Overall, FCAs with higher levels of fashion innovativeness and opinion leadership are different from fashion followers in fashion adoption and consumption. Based on the literature review of FCAs, it is hypothesized tween consumers can be segmented into FCAs and fashion followers in terms of fashion innovativeness and opinion leadership. It was assumed FCAs in the tween consumer group may lead the tween fashion market.
Tween consumers can be segmented into different fashion consumer groups, based on fashion innovativeness, opinion leadership, Internet use for apparel shopping, interest in online co-design involvement, and brand commitment. There are significant differences for these characteristics among segmented fashion consumer groups.
Internet use and interests in co-design involvement
In a media-saturated society, technology, especially the Internet, is a means through which tween consumers become exposed to fashion information (Boden 2006). The Internet creates a competitive market place by presenting more options and experiences for consumers (Kim and Kim 2004), and Internet apparel shopping continues to increase (Rueter 2012). According to prior research, FCAs with higher fashion innovativeness and opinion leadership tend to become involved in shopping apparel products by utilizing multi-channels, including online and non-store channels (Cho and Workman 2011). Online apparel shoppers tend to be more innovative and knowledgeable about the Internet and use the Internet more frequently for shopping than non-online apparel shoppers (Goldsmith and Goldsmith 2001; Cho and Workman 2015). Park et al. (2007) also found fashion innovativeness positively relates to online shopping for purchasing foreign fashion goods beyond national borders. They also found that Internet use—a domain-specific innovativeness, which determines consumer adoption of the Internet for shopping—moderates the positive relationship between fashion innovativeness and attitude toward online apparel shopping for purchasing foreign fashion goods. Goldsmith and Flynn (2005) also found that consumers’ fashion innovativeness was positively associated with shopping in stores, catalogs, and the Internet. In particular, heavy shoppers of apparel products were more fashion innovative and more innovative for online apparel shopping than lower and medium shoppers. However, they did not find a significant relationship between opinion seeking from others and multi-channel shopping.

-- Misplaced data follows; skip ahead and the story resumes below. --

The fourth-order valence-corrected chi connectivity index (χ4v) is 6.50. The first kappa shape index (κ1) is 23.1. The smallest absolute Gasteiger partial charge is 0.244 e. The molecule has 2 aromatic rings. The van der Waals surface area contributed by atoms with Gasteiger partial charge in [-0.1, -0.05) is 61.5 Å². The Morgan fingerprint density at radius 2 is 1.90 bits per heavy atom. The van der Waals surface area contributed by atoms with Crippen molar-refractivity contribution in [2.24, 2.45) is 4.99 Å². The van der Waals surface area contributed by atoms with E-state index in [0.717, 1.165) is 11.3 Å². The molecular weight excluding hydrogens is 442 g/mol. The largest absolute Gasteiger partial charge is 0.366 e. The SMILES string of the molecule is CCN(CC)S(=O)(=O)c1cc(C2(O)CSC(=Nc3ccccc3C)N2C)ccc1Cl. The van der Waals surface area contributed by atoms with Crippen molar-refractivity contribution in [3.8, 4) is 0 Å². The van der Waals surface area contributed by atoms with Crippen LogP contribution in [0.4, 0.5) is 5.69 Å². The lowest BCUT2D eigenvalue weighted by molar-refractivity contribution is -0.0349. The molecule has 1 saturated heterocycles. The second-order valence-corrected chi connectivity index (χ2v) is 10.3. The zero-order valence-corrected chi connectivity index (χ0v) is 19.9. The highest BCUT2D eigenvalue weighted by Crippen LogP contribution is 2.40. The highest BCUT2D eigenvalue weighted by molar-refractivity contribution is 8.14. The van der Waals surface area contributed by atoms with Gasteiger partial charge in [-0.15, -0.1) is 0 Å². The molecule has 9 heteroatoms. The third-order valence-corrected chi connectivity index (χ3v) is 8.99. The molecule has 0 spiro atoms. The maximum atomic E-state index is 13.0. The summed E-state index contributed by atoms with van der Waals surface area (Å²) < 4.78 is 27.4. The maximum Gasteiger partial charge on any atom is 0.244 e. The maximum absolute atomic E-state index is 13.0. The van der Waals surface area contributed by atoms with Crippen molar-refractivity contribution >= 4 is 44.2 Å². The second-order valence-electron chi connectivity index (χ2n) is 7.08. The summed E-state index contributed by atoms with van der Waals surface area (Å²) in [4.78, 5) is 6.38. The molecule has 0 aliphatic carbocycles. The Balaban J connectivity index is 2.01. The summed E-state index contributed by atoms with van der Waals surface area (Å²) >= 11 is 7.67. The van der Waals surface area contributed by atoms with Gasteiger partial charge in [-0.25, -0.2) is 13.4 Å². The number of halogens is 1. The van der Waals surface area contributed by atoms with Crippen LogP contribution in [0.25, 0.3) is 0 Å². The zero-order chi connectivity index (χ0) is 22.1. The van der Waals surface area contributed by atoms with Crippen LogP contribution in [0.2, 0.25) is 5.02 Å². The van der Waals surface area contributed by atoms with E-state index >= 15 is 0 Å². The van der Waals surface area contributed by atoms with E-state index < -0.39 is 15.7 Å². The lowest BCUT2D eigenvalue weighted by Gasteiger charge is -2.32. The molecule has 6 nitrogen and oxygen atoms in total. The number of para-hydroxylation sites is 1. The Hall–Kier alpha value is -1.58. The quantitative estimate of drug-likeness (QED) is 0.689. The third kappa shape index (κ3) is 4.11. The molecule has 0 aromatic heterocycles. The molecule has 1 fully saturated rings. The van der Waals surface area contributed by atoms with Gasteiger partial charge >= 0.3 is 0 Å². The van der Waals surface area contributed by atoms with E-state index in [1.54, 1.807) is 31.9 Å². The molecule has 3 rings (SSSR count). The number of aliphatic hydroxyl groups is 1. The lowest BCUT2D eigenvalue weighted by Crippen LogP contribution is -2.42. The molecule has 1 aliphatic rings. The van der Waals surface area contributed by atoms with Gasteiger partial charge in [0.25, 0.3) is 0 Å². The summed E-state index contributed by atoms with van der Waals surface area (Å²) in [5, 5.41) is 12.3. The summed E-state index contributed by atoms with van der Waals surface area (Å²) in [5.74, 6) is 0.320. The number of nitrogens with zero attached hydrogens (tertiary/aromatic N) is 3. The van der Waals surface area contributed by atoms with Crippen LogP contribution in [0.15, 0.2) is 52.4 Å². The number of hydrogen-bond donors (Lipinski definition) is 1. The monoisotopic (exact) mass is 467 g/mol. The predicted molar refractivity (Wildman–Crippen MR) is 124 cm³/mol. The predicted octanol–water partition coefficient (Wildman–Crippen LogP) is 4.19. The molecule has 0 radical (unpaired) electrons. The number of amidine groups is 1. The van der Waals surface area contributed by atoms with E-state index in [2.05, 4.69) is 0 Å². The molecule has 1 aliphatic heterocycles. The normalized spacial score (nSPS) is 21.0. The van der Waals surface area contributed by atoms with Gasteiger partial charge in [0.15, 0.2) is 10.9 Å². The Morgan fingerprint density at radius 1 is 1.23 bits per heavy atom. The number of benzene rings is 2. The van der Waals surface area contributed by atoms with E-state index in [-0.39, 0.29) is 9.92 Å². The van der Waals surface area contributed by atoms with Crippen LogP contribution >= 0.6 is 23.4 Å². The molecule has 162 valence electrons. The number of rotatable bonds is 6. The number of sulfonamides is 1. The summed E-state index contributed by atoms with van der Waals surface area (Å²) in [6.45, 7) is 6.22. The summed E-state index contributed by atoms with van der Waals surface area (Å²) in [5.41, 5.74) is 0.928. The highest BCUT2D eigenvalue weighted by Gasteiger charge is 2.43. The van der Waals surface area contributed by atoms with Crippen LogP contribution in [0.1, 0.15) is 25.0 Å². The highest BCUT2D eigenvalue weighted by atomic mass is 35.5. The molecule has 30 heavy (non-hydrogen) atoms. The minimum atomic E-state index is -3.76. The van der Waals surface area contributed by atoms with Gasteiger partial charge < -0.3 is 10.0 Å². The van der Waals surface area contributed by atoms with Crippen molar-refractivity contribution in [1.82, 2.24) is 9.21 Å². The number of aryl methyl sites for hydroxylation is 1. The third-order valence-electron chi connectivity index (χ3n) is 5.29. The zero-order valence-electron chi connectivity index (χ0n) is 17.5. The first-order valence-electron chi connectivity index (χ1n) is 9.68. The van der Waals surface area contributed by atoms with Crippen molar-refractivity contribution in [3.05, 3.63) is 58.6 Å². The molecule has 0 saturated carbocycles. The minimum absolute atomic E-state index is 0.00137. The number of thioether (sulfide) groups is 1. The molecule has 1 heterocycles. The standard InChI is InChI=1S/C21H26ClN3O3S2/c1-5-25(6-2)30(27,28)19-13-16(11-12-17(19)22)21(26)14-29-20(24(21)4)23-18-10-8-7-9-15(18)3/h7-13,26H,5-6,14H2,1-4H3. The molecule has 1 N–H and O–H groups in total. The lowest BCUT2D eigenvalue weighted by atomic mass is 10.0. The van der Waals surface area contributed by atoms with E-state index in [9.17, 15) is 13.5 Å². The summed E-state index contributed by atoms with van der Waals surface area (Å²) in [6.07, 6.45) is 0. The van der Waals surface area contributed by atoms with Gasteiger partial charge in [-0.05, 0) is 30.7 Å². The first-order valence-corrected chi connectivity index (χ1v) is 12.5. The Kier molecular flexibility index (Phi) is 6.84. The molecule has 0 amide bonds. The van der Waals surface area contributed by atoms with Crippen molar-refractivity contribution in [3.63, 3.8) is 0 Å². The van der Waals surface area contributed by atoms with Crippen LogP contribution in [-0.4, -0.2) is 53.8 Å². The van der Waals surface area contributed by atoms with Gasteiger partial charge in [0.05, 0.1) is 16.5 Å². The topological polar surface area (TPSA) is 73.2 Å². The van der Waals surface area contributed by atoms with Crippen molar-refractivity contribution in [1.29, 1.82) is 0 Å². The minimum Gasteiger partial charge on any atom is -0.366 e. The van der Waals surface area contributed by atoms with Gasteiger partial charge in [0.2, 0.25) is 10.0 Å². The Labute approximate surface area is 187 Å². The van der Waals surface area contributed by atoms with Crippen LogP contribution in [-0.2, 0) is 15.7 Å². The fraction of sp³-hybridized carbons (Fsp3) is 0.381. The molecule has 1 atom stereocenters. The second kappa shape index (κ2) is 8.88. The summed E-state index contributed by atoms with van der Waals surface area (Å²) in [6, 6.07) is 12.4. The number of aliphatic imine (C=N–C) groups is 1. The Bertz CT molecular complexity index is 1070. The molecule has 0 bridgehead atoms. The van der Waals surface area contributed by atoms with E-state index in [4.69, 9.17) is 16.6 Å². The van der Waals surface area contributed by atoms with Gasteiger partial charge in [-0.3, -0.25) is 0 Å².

Additionally, technology allows consumers to participate in the co-design process through mass customization, a process that involves the customer in product development operations (Choy and Loker 2004). Co-design is defined as “the process of mass customization that allows a customer to interact with a set number of choices to individualize the product style, fabric, color, and size” (Choy and Loker 2004, p. 82). Co-design as part of an exciting consumer experience was more likely used among individuals with a higher level of optimum stimulation level (OSL)—individuals’ preferred level of stimulation from environmental stimuli (Fiore et al. 2004). According to Steenkamp and Baumgartner (1992), individuals with higher OSLs are more likely to have innovative behaviors by trying out new brands as well as exhibit more variety-seeking in a product category than individuals with lower OSLs. The relationship between fashion innovativeness and co-design was not investigated, but it is probable that individuals with higher fashion innovativeness would be more likely to try co-design for an exciting shopping experience.